best VM software?

Discussion in 'OT Technology' started by dissonance, Dec 18, 2008.

  1. dissonance

    dissonance reset OT Supporter

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    So I'm somewhat new to using VMs. I know minimal detail about the different ones, more just about VMs in general. I have only been using one myself for about 6 months (MS VirtualPC).

    Anyway, with Peyomp's thread on a server and sffitzge's thread on ubuntu, I was wondering what you guys think is the best VM software for a desktop and method of deployment (ie: Ubuntu plate with VMPlayer on top, Vista plate with MS VirtualPC on top, etc)?



    BTW: My only real complaint about MS VirtualPC is how slow it acts sometimes. If I save state instead of shutting down my Windows XP VM, the next time I run it its really sluggish. Shutting it down and starting up fresh each time works like a charm but takes longer to start.
    (I have an E6750 CPU with 3.3GB RAM. I dedicate 1GB of RAM to the XP VM, which is a pretty clean install, not much on it)
     
  2. Hate Crime

    Hate Crime Don't Hate OT Supporter

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  3. EkriirkE

    EkriirkE Zika Xenu OT Supporter

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    vmware
     
  4. maxxpower

    maxxpower OG Lauren Crew - Observer OT Supporter

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    vmware or virtualbox are both great
     
  5. ajdrosdick

    ajdrosdick New Member

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    I teach at a technical college. All I use is Vmware Server.
     
  6. trouphaz

    trouphaz New Member

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    vmware, but not the free vmware player. you want the vmware workstation or something like that.
     
  7. dissonance

    dissonance reset OT Supporter

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    Arg, its $189 for the VMware Workstation. I would prefer something free or cheap....

    (that doesn't rule it out though)

    Is the player that restricted, I don't need it to be very elaborate. I really only run Windows XP as a VM and only to use old programs not supported on Vista (mainly Cool Edit Pro v2, Fireworks 4.0, Age of Empires II, and occasionally I burn DVDs in XP as I have better luck not making coasters than when using Vista).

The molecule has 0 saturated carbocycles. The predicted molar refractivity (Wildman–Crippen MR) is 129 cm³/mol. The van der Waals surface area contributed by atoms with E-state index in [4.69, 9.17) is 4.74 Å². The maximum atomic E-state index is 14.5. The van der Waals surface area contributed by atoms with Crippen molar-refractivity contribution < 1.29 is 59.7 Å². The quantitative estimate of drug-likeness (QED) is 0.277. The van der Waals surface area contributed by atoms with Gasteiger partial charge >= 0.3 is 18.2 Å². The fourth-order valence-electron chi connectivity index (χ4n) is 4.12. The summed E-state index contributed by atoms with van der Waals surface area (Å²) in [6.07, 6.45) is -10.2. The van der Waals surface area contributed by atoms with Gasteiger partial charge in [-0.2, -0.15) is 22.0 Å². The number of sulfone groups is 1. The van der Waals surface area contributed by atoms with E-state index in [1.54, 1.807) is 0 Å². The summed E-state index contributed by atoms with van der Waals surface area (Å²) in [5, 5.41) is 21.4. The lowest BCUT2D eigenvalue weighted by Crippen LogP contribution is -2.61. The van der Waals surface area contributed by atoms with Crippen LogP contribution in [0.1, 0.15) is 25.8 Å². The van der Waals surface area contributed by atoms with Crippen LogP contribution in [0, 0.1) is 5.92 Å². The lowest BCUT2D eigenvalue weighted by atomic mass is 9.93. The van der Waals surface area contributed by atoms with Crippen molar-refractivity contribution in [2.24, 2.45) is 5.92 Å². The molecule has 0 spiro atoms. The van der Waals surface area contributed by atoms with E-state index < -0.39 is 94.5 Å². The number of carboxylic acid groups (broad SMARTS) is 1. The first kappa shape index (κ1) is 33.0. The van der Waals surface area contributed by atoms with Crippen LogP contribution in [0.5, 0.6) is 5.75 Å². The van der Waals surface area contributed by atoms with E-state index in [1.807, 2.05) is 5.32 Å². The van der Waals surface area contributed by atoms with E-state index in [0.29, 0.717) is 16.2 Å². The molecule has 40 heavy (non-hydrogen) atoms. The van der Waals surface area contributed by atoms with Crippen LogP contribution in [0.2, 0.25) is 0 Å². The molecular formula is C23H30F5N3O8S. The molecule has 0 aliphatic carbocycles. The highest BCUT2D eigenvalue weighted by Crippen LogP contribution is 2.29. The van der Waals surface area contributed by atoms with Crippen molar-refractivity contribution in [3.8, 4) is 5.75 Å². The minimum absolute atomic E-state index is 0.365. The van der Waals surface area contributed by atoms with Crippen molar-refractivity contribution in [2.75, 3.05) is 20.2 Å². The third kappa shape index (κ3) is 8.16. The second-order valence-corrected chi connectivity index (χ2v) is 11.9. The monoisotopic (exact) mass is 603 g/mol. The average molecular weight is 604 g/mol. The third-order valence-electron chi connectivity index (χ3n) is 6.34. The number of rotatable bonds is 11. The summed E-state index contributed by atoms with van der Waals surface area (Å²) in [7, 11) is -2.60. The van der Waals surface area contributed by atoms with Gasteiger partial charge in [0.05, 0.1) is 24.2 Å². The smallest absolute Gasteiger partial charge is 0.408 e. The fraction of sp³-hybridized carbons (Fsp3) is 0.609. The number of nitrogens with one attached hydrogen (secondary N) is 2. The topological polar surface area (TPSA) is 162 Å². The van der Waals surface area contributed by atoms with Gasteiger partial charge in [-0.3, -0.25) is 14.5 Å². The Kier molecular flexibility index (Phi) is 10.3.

You guys think it would be worth it to run Ubuntu as my primary OS and VM Vista and XP on top of that so when I'm just using XP I don't have the Vista overhead?
     
  8. trouphaz

    trouphaz New Member

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    maybe just dual boot? vmware player just starts a pre-built image, but the workstation gives additional stuff like the ability to build your own image from scratch or pull it off of an existing install.
     
  9. retorq

    retorq What up bitch??

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    Isn't server 1.0 free now?? We're running a 2.0 server at work and a couple 1.0 servers and have a handful of workstation licenses too.
     
  10. XR250rdr

    XR250rdr OT Supporter

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    Server 1.x and 2.0 are free.
     
  11. awns729

    awns729 New Member

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    as a comp eng student, i use vmware and love it.
     
  12. deusexaethera

    deusexaethera OT Supporter

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    I use VMware Server at work on three servers and a couple of dual-proc workstations. I considered using VirtualBox for about a day, but VirtualBox doesn't do 64-bit yet -- VMware Server runs on 32 or 64-bit hardware, and it supports 32-bit or 64-bit clients. I almost care about it not being open-source, but it's free so it doesn't matter enough for me to really care about it.

    VMware Server can be used in place of the free VMware Player, and it's a lot more flexible, but you have to spend 30 seconds to familiarize yourself with how to set your VMs to not boot up automatically, and how to display them full-screen. Not exactly bending over backwards.
     
  13. JayC71

    JayC71 Guest

    .

    VMware > *.vmsoftware
     
  14. BlazinBlazer Guy

    BlazinBlazer Guy Witness to The De-Evolution of Mankind.

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    I'd go for VMWare, unless you happen to be in a position to get Hyper-V. It's actually a really nice platform.. I have a few servers in production running it.
     
  15. EvanD

    EvanD Active Member

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    Using 1.x or 2.x?
     
  16. JayC71

    JayC71 Guest

  17. deusexaethera

    deusexaethera OT Supporter

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    1.0.8. I haven't switched to 2.0 yet, because it looks to have a totally different UI and I don't want to put myself in a position where I need to do something fast but I don't know how.
     
  18. deusexaethera

    deusexaethera OT Supporter